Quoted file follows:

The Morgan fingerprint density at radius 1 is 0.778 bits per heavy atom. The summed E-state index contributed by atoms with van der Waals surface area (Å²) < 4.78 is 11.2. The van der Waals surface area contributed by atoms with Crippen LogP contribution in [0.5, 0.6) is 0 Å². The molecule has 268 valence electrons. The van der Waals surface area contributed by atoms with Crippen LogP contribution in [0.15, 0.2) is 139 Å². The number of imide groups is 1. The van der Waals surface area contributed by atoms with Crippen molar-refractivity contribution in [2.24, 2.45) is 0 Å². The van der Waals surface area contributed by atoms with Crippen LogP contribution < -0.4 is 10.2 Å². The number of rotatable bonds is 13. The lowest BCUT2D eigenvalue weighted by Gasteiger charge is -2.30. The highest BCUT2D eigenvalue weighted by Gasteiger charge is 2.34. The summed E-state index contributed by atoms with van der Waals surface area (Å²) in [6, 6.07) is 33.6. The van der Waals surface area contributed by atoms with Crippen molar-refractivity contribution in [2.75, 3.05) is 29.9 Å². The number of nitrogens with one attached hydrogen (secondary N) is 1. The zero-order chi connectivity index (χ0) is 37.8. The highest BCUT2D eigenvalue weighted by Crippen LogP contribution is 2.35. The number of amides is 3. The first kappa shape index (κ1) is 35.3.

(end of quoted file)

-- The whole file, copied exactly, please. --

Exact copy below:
The Morgan fingerprint density at radius 1 is 0.778 bits per heavy atom. The summed E-state index contributed by atoms with van der Waals surface area (Å²) < 4.78 is 11.2. The van der Waals surface area contributed by atoms with Crippen LogP contribution in [0.5, 0.6) is 0 Å². The molecule has 268 valence electrons. The van der Waals surface area contributed by atoms with Crippen LogP contribution in [0.15, 0.2) is 139 Å². The number of imide groups is 1. The van der Waals surface area contributed by atoms with Crippen molar-refractivity contribution in [2.24, 2.45) is 0 Å². The van der Waals surface area contributed by atoms with Crippen LogP contribution < -0.4 is 10.2 Å². The number of rotatable bonds is 13. The lowest BCUT2D eigenvalue weighted by Gasteiger charge is -2.30. The highest BCUT2D eigenvalue weighted by Gasteiger charge is 2.34. The summed E-state index contributed by atoms with van der Waals surface area (Å²) in [6, 6.07) is 33.6. The van der Waals surface area contributed by atoms with Crippen molar-refractivity contribution in [2.75, 3.05) is 29.9 Å². The number of nitrogens with one attached hydrogen (secondary N) is 1. The zero-order chi connectivity index (χ0) is 37.8. The highest BCUT2D eigenvalue weighted by Crippen LogP contribution is 2.35. The number of amides is 3. The first kappa shape index (κ1) is 35.3.